South Africa's $26.3 million new mining fund sets stage for exploration boom 🇿🇦

South Africa's $26.3 million new mining fund sets stage for exploration boom 🇿🇦

#energy and natural resources
South Africa has introduced a groundbreaking mineral exploration fund, aiming to bolster participation from junior mining companies. This move aligns with a trend across Africa, where nations are enacting sector reforms to capitalize on the increasing global demand for minerals.

Bonface Orucho, bird story agency

South Africa is charting a new course for its mining industry, betting on local and junior miners to identify and unlock greenfield mines as the country pursues higher sector prosperity.

The country has introduced a new US$26.3 million (R500 million) mining exploration fund for local and junior miners, aiming to tap into the rising global demand for minerals.

South Africa’s minister for Mineral and Energy Resources, Gwede Mantashe, announced the operationalization of the fund at the opening of the annual Mining Indaba Conference in Cape Town on Monday, February 5.

“I am happy to announce that we have passed all the regulatory letters and approvals for the establishment of the fund, which paves the way for us to officially launch the fund,” he announced.

“It is not for big companies; it is for emerging and developing small companies that want to do exploration,” he added.

This bold initiative is poised to ignite economic growth, heralding a resurgence in revenue streams and employment opportunities within the nation's mineral-rich landscape.

The sector is already a key pillar of the country’s economy, employing close to 500000 South Africans, contributing about 7.5% towards the country’s GDP, and accounting for up to 60% of the exports by value.

However, there is an even bigger opportunity to grow the sector further, with the International Energy Agency predicting the demand for rare earth metals will grow by three-to-seven-fold by 2040.

South Africa is the world’s largest producer of some rare earth metals such as platinum and chromium and among the top producers of manganese, vanadium, gold, titanium, and cobalt, among others, according to the IEA.

According to UNECA, despite Africa hosting about one-fifth of the world's mineral reserves, the majority of the continent’s minerals remain unexplored.

South Africa’s share of global exploration activity stood at 5% in 2003, according to SA’s Department of Mineral Resources and Energy, but has now declined to below 1%, a testament to the slowdown in exploration activity.

With the escalating demand for rare earth and strategic minerals, exploration becomes paramount to unlocking new mines.

The new fund is part of the country’s ongoing efforts to close in on the underlying gaps hindering the participation of new players. Different initiatives have also been implemented recently to support and encourage the participation of new miners.

For instance, the government is implementing a new mining licensing system to enhance efficiency and transparency in the application, granting, and management of mining rights permits.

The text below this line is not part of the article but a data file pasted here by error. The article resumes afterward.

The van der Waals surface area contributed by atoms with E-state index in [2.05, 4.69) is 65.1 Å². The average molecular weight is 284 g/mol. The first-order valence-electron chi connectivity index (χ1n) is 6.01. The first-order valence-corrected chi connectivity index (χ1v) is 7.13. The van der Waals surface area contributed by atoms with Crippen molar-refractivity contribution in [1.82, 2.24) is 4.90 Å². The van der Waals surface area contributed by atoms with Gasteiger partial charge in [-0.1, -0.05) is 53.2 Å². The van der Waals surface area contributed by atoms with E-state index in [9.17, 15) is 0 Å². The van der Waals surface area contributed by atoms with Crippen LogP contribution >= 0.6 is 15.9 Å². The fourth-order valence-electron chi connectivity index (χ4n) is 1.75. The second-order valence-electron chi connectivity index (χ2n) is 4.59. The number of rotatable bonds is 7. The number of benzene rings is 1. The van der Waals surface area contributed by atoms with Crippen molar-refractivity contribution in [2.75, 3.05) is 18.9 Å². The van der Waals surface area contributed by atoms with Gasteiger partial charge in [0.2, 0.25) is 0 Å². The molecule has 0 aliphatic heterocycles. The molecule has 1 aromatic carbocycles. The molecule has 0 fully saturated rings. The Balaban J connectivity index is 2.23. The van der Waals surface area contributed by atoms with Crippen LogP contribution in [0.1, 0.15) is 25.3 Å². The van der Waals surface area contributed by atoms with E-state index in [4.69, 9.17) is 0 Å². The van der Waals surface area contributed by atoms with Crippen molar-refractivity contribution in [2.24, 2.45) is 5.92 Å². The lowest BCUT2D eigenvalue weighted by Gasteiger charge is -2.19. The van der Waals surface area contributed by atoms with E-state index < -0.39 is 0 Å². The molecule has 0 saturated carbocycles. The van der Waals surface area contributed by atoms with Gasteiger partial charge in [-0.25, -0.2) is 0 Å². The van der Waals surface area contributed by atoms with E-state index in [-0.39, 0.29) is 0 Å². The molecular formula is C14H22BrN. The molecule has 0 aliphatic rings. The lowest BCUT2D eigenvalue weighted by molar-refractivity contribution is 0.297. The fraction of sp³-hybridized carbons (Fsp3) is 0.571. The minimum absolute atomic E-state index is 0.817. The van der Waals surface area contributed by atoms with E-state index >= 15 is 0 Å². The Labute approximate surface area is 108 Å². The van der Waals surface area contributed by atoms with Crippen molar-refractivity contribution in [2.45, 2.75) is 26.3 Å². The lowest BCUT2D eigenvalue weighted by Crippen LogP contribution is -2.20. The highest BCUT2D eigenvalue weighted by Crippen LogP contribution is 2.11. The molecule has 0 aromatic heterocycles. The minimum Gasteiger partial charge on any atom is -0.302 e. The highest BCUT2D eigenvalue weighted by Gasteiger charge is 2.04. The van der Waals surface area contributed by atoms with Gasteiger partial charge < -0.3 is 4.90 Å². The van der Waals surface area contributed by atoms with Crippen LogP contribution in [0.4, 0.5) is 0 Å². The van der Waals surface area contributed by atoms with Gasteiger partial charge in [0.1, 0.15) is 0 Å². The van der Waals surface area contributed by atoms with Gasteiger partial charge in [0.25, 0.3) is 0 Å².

This week, the mining ministry unveiled the PMG Consortium, comprising Canada’s Pacific GeoTech Systems, the MIT Institute, and Gemini GIS and Environmental Services as the preferred bidder for implementing the new system.

The system will facilitate faster issuance of mining and prospecting rights permits in the country, where the Minerals Council estimates a backlog of more than 3,000 licenses. 

South Africa joins a growing number of countries across the continent that are showing increased interest in revamping exploration in a bid to unlock greenfield mines that could open up more robust economic value from the sector.

A 2023 report by S&P Global on ‘World Exploration Trends 2023’ shows exploration allocations on the continent increased by 11.6%, less than the global average.

Speaking at the Mining Indaba Conference, Zambia’s president, Hakainde Hichilema, revealed the launch of a national geological mapping programme in his country “to better understand its mineral resource deposits and untapped potential.”

Zambia, a frontrunner in copper production, is determined to uphold its position, especially with projections from the IEA indicating a need for an additional 9 million tons annually by 2040 to satisfy rising global demand for the metal.

In Kenya, a relatively smaller player in the continent’s minerals market, a recent geological survey has led to the discovery of large deposits of Coltan, according to the country’s mining minister.

Coltan is a highly valued mineral used in the manufacture of electronic devices such as phones and computers.

Nigeria is also taking bold steps in its mining and extractives sector, seeking to diversify the sector and reduce overreliance on oil and gas.  

According to Premium Times Nigeria, a Nigerian news platform, the government is in the process of creating a state-backed solid minerals company in a bid to develop the sector by incorporating private players in the sector.

According to industry experts, initiatives seeking to empower exploration are critical, as they will ensure the continuity of Africa’s legacy as a mining hub.

“Even as we advocate for value addition and higher revenues from the sector, we have to ensure we sustain the output, and this can only be achieved through more exploration and welcoming new players,” Mary Anne Charo, a member of Women in Mining Kenya, explains.

The 2024 Mining Indaba Conference is being held at the Cape Town International Convention Centre (CTICC) between February 5 and 8, 2024, under the theme ‘Embracing the power of positive disruption: A bold new future for African mining’.

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